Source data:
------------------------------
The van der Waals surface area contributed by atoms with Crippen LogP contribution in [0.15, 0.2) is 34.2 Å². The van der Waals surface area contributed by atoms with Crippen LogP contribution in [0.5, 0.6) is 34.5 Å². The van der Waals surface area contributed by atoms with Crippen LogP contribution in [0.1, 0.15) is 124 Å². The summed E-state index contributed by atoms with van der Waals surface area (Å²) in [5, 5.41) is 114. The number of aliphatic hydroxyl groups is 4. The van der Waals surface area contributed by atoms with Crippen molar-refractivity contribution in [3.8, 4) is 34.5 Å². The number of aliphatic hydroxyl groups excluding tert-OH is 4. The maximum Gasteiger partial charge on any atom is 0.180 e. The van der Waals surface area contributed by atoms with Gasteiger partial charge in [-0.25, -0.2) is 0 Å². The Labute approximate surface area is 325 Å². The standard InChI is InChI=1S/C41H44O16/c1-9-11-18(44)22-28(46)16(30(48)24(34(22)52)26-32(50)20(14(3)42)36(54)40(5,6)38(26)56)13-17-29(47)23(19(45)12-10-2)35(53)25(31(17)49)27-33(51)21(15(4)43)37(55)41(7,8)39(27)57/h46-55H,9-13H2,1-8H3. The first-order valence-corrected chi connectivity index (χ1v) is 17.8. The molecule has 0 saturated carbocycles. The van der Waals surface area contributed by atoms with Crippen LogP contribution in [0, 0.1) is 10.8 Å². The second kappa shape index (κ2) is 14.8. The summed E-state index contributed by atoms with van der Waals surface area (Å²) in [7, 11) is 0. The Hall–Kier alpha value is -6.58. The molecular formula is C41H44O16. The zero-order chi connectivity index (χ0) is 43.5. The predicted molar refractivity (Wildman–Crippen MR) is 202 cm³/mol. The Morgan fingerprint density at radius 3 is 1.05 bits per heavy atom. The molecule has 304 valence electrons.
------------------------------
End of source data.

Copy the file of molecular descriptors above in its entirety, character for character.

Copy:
The van der Waals surface area contributed by atoms with Crippen LogP contribution in [0.15, 0.2) is 34.2 Å². The van der Waals surface area contributed by atoms with Crippen LogP contribution in [0.5, 0.6) is 34.5 Å². The van der Waals surface area contributed by atoms with Crippen LogP contribution in [0.1, 0.15) is 124 Å². The summed E-state index contributed by atoms with van der Waals surface area (Å²) in [5, 5.41) is 114. The number of aliphatic hydroxyl groups is 4. The van der Waals surface area contributed by atoms with Crippen molar-refractivity contribution in [3.8, 4) is 34.5 Å². The number of aliphatic hydroxyl groups excluding tert-OH is 4. The maximum Gasteiger partial charge on any atom is 0.180 e. The van der Waals surface area contributed by atoms with Gasteiger partial charge in [-0.25, -0.2) is 0 Å². The Labute approximate surface area is 325 Å². The standard InChI is InChI=1S/C41H44O16/c1-9-11-18(44)22-28(46)16(30(48)24(34(22)52)26-32(50)20(14(3)42)36(54)40(5,6)38(26)56)13-17-29(47)23(19(45)12-10-2)35(53)25(31(17)49)27-33(51)21(15(4)43)37(55)41(7,8)39(27)57/h46-55H,9-13H2,1-8H3. The first-order valence-corrected chi connectivity index (χ1v) is 17.8. The molecule has 0 saturated carbocycles. The van der Waals surface area contributed by atoms with Crippen LogP contribution in [0, 0.1) is 10.8 Å². The second kappa shape index (κ2) is 14.8. The summed E-state index contributed by atoms with van der Waals surface area (Å²) in [7, 11) is 0. The Hall–Kier alpha value is -6.58. The molecular formula is C41H44O16. The zero-order chi connectivity index (χ0) is 43.5. The predicted molar refractivity (Wildman–Crippen MR) is 202 cm³/mol. The Morgan fingerprint density at radius 3 is 1.05 bits per heavy atom. The molecule has 304 valence electrons.